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I joined St Andrews in 2012, having previously held a Dibner Fellowship in the History of Science at the Huntington Library, California, a Max Weber Fellowship at the European University Institute and an Early Career Fellowship at the Institute of Advanced Study, University of Warwick. I was awarded my PhD at Warwick in 2010. I teach and research eighteenth-century cultural and social history, focusing the global connections and transnational links made between France, Britain and the wider world. My particular research interest is on the relationship between science, society and culture in the eighteenth century, and on how information, knowledge and cultural influences moved (or failed to move) between nations and across social groups. This is reflected in my 3000-level honours modules on the French Revolution and on Franco-British relations in the eighteenth century, and in my 4000-level and MLitt teaching on global and transnational history, social history and the history of science. In summary, my research interests encompass the histories of consumption, collecting and gender in the eighteenth century as well as the history of science and global history. I would be happy to hear from students considering pursuing any of these themes for undergraduate or postgraduate study.
Cultivating Commerce: Cultures of Botany in Britain and France, 1760-1815
My monograph, Cultivating Commerce: Cultures of Botany in Britain and France, 1760-1815, will be published by Cambridge University Press in 2017. The book exposes and analyses the links between botany, the plant trade, and cultures of connoisseurship, in France, Britain and their empires during the politically turbulent period of 1760-1815. It shows in particular how plant traders acted as key cultural, social and intellectual intermediaries, selling specimens and sharing information with communities of connoisseurs, botanists, gardeners and other consumers. Cultivating Commerce is as much a social and cultural history as a history of science, and it revises existing historical accounts by demonstrating the extent to which the science of botany was affected by the wider commercial, scholarly, and cultural transitions experienced in Britain and France in the late eighteenth and early nineteenth centuries.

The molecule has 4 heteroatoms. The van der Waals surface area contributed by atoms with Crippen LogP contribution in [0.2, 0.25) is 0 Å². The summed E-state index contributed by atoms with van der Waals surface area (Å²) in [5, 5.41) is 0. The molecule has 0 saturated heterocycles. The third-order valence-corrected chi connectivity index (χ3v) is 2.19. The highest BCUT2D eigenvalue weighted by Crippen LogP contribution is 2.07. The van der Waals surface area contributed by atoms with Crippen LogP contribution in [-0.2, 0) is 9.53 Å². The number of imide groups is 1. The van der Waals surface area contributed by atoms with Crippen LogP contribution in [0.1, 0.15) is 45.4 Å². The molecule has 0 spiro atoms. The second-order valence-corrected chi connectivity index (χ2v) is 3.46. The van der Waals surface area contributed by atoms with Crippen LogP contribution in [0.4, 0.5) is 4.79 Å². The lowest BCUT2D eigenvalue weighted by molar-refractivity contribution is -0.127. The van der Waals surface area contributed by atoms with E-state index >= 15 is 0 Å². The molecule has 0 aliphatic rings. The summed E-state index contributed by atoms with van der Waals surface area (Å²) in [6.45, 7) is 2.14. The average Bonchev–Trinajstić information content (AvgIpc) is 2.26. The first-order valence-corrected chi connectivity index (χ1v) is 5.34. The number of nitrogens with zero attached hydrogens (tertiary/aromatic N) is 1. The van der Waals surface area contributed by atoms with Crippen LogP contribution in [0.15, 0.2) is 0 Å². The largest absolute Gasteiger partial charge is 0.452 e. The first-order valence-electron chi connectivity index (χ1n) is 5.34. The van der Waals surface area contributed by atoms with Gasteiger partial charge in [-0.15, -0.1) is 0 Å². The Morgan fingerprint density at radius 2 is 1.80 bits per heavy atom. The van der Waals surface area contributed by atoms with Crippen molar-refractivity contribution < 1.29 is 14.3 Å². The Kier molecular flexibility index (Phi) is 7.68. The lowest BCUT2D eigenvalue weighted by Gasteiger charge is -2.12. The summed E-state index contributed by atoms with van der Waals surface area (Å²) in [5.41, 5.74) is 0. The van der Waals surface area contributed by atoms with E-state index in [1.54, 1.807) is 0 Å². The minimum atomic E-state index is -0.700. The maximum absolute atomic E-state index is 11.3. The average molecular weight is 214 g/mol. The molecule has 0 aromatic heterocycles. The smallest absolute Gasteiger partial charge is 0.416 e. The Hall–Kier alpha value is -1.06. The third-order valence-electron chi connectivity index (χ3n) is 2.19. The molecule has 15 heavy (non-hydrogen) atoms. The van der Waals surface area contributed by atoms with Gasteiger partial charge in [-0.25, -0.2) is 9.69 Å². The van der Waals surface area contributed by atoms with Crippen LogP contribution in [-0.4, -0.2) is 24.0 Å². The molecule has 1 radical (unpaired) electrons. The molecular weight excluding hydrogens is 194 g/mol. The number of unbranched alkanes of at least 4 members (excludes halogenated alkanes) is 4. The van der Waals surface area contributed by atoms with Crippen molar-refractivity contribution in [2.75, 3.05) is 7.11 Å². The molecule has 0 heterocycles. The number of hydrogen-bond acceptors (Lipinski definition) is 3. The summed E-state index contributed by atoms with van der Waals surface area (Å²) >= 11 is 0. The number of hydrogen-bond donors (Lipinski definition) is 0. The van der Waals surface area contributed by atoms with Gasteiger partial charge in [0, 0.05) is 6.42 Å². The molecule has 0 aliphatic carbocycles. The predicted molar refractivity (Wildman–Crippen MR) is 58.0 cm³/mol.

Cultures of Natural Knowledge
In writing my book I have become increasingly interested in the relationship between social participation in science and the literary or visual forms through which scholarly information is communicated. Answering such questions requires an interdisciplinary approach, and I have collaborated with Dr Emily Senior (Department of English, Birkbeck), on a research project about these connections. We co-edited a journal special issue on 'The Cultural Production of Natural Knowledge' (Journal for Eighteenth Century Studies, 36.4, December 2013), and convened a conference on ‘Aesthetic Enlightenments’ at the Huntington Library, California (10-11 January 2014).
Making Knowledge, Forging Empire? The French in India, c. 1750-1793
My next major research project examines the relationship between the French Empire and the emergence of the natural sciences in the eighteenth century. Focusing on the French in India and the Indian Ocean between c. 1750 and 1793, I examine the scholarly activity and knowledge networks of officials such as consuls and employees of the Compagnie des Indes, who worked within, but did not form, colonial structures. The project assesses the significance of communication and information management, and the impact of cultural and social norms on the reception of new knowledge. By reconstructing and analysing the networks formed by lesser officials working within the French empire, this study will revise existing presumptions about the relationship between the collection of knowledge and the construction of empires. Initial research for this project was funded by a Research Incentive Grant from the Carnegie Trust, [Carnegie Reference #70320]
Cultivating Commerce: Cultures of Botany in Britain and France, 1760-1815 (Cambridge University Press)
Articles and book chapters
'John Hill, Exotic Botany and the Competitive World of Eighteenth-Century Horticulture', in Clare Brant and G. S. Rousseau (eds.), Fame and Fortune: Sir John Hill and London in the 1750s (Palgrave).
I teach the honours modules:
MO3346: Politics, Culture and Society in the French Revolution, 1789-1815
MO3222: French Fancy and Cool Britannia? Franco-British cultural relations from the Seven Years’ War to the French Revolution
MO4968: Curiosity, Empire and Science in Eighteenth-century France
I also co-teach on the following courses:
Natalee Garrett, 'Political Caricatures of the Elite in France and Britain, 1740-1800'.
Ramsay MacKenzie-Dodds, ‘Nature and Culture Hand in Hand?’. Co-supervised with Dr Alistair Rider (Art History).
Paul Moorhouse, ‘A ‘Well-Wisher to Man-Kind’: Joseph Townsend (1739-1816) and the Problem of Poverty’. Co-supervised with Professor Richard Whatmore.
Elena Romero-Passerin, ‘For the Promotion of Science and the Prosperity of the People. Edinburgh, Florence and Pisa: Three public botanic gardens in the late Enlightenment’.
Matthew Ylitalo, ‘A Tale of Two Brokers and a Shipbuilder: Communities of Opportunism and the Dundee Arctic Whaling Trade, 1859-1922’. Co-supervised with Dr Bernhard Struck.
Dawn Hollis, ‘Re-Thinking Mountains : Ascents, Aesthetics and Environment in Early Modern Europe’. Co-supervised with Dr Bernhard Struck.